The political intentions of the new BRICS institutions are clearly expressed in article 5 of their declaration where they state that: “international governance structures designed within a different power configuration show increasingly evident signs of losing legitimacy and effectiveness, as transitional and ad hoc arrangements become increasingly prevalent, often at the expense of multilateralism. We believe the BRICS are an important force for incremental change and reform of current institutions towards more representative and equitable governance, capable of generating more inclusive global growth and fostering a stable, peaceful and prosperous world”. They reveal a preoccupation for the deterioration of multilateralism, in general, and of the International Financial Institutions (IFIs) in particular, which are increasingly bilateral and less able to hide the role of the US Treasury Department. The concern for the decline of multilateralism relates to its weakness and the growing influence of corporations on the United Nations agenda.
The declaration of the Sixth Summit has a strong anti-neoliberal content, and is in favour of a pattern of growth where the State fulfils an important role. In article 6 they say: “Our economic growth and social inclusion policies have helped to stabilize global economy, to foster the creation of jobs, to reduce poverty, and to combat inequality, thus contributing to the achievement of the Millennium Development Goals. In this new cycle, besides its contribution in fostering strong, sustainable and balanced growth, BRICS will continue to play a significant role in promoting social development and in contributing to define the international agenda in this area, building on its experience in addressing the challenges of poverty and inequality.” This is a conceptual affirmation that says that the logic of a free and perfect market has only further concentrated income at the expense of social conditions, while the policies of BRICS have resulted in a better and greater growth with equality. In this sense we have examples of a new way to understand development, contrary to the model imposed by the IFIs.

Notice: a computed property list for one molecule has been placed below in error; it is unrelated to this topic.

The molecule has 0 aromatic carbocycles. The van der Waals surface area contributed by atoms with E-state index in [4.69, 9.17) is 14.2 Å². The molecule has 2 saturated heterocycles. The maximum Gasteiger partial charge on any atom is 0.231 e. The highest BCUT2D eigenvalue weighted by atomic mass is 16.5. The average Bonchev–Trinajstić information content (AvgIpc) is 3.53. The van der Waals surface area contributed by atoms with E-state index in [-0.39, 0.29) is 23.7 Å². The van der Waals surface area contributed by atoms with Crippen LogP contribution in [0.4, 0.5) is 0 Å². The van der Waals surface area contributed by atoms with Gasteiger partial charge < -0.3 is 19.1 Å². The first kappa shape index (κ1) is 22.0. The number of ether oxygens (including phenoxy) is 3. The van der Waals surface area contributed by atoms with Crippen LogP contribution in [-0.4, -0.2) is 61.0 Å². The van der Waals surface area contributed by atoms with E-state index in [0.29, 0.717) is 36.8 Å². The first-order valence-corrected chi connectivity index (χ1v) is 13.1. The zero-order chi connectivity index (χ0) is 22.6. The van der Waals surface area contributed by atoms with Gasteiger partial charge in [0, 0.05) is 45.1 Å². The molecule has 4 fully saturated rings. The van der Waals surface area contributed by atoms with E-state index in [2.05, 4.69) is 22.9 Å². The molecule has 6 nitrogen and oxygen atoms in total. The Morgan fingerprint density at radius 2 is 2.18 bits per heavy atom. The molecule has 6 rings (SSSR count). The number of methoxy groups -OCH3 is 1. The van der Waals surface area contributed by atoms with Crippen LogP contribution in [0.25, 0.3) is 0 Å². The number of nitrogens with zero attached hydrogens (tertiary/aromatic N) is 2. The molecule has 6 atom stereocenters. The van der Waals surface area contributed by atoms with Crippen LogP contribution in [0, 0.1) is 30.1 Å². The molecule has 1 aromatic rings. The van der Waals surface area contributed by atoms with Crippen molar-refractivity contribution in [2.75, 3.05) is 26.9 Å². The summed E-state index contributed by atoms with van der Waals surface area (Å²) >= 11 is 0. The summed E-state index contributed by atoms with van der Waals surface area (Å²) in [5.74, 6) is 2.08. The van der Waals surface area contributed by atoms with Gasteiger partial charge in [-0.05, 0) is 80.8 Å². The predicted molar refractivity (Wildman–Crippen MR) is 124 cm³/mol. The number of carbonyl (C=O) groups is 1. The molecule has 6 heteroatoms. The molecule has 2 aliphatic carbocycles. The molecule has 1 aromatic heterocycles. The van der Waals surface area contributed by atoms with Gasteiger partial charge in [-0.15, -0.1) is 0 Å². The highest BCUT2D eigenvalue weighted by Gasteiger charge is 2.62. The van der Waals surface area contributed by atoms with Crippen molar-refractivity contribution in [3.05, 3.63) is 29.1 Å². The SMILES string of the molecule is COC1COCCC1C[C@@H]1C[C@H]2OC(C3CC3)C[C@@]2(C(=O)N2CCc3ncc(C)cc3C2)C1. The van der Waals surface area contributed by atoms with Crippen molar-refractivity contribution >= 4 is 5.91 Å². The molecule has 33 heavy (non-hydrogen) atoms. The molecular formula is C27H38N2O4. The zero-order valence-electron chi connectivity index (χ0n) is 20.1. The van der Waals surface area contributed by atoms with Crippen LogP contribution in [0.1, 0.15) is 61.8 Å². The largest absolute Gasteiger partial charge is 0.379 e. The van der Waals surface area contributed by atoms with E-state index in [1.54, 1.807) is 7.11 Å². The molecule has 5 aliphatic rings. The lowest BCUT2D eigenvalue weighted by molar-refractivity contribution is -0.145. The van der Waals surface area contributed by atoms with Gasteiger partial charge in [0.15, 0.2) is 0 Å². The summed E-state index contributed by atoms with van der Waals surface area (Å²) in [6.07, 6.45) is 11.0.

What is important in this declaration is that BRICS brings together the five emerging economies that in absolute terms are the largest. The Chinese economy has the second GDP in the world; India, the third, Russia, the sixth, Brazil, the seventh; and South Africa, the 26th. The US is the first, Japan, the fourth, Germany the fifth. In terms of per capita income, the world average is 13.1 billion dollars. Of the five countries, there is one that is above and four that are below this median. Counting from the greatest to the least in buying power per capita in 2013, Russia has 18,100 USD per capita; Brazil, 12,100; South Africa, 11,500; China, 9,800, India, 4,000. This is a group of countries with per capita incomes that are quite unequal, but all with a level of international reserves that is extremely high and with very high growth rates over the past decade.
They are also essentially creditors of the world measured in international reserves: China, 3.8 trillion dollars, Russia, 516 billion USD; Brazil, 378 billion USD, India 295 billion; South Africa 48 billion. Together they hold about 5 trillion dollars in reserves, which makes them, as a group, the first group of creditors of the Treasury of the United States with a third of the debt of this country. Finally, the population of these five amounts to something like three billion people, or 40% of the world population. China has 1.3 billion people; India 1.2 billion; Brazil, 202,000 million people; Russia, 142,470 million people and South Africa, 48,475 million people. These are the great potential markets of the future.
One characteristic of these five economies is that all have first tier development banks that lend directly to clients. Against the trend of second tier development banks that provide funds for commercial banks in order not to distort the market, in these countries the banks that lend directly to clients have not been eliminated. This is the case with the BNDES of Brazil, the China Development Bank, the Industrial Development Bank of India, the Development Bank of Southern Africa and the Russian Development Bank. That is to say, the five BRICS governments have State banks that intervene actively in the financing of development projects of various sizes. What this implies is that the five have development bankers who have the experience and who can work in the New Development Bank, bringing their expertise to the bank. This was a very complicated theme in the process of the creation of the Banco del Sur since there were few bankers active in the operation who had experience in development projects in the South American region. The fact of establishing a bank for large infrastructure projects is indicative of the perception of these countries on what is lacking in order to achieve better standards of living for the population as a whole, and specially for the poor.
(Translated for ALAI by Jordan Bishop)
– Oscar Ugarteche, Peruvian economist, is the Coordinador del Observatorio Económico de América Latina (OBELA), Instituto de Investigaciones Económicas de la UNAM, México – www.obela.org. Miember of SNI/Conacyt and president of ALAI www.alainet.org
(This was originally published at: http://alainet.org/active/75543)